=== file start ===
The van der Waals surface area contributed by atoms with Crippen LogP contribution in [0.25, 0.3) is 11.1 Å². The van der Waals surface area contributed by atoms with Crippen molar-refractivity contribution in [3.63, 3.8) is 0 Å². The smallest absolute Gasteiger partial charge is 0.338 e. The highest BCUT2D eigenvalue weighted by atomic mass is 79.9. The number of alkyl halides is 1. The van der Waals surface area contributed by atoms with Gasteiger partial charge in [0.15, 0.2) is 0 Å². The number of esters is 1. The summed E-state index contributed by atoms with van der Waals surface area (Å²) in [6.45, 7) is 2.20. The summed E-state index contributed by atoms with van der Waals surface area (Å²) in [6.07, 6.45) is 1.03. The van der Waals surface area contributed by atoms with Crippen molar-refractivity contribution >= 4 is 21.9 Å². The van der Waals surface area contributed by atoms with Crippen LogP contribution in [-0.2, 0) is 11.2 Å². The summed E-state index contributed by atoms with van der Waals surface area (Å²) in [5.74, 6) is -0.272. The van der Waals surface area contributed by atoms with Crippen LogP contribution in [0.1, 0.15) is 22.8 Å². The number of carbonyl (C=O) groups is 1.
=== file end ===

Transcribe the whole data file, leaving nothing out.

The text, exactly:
The van der Waals surface area contributed by atoms with Crippen LogP contribution in [0.25, 0.3) is 11.1 Å². The van der Waals surface area contributed by atoms with Crippen molar-refractivity contribution in [3.63, 3.8) is 0 Å². The smallest absolute Gasteiger partial charge is 0.338 e. The highest BCUT2D eigenvalue weighted by atomic mass is 79.9. The number of alkyl halides is 1. The van der Waals surface area contributed by atoms with Gasteiger partial charge in [0.15, 0.2) is 0 Å². The number of esters is 1. The summed E-state index contributed by atoms with van der Waals surface area (Å²) in [6.45, 7) is 2.20. The summed E-state index contributed by atoms with van der Waals surface area (Å²) in [6.07, 6.45) is 1.03. The van der Waals surface area contributed by atoms with Crippen molar-refractivity contribution >= 4 is 21.9 Å². The van der Waals surface area contributed by atoms with Crippen LogP contribution in [-0.2, 0) is 11.2 Å². The summed E-state index contributed by atoms with van der Waals surface area (Å²) in [5.74, 6) is -0.272. The van der Waals surface area contributed by atoms with Crippen LogP contribution in [0.1, 0.15) is 22.8 Å². The number of carbonyl (C=O) groups is 1.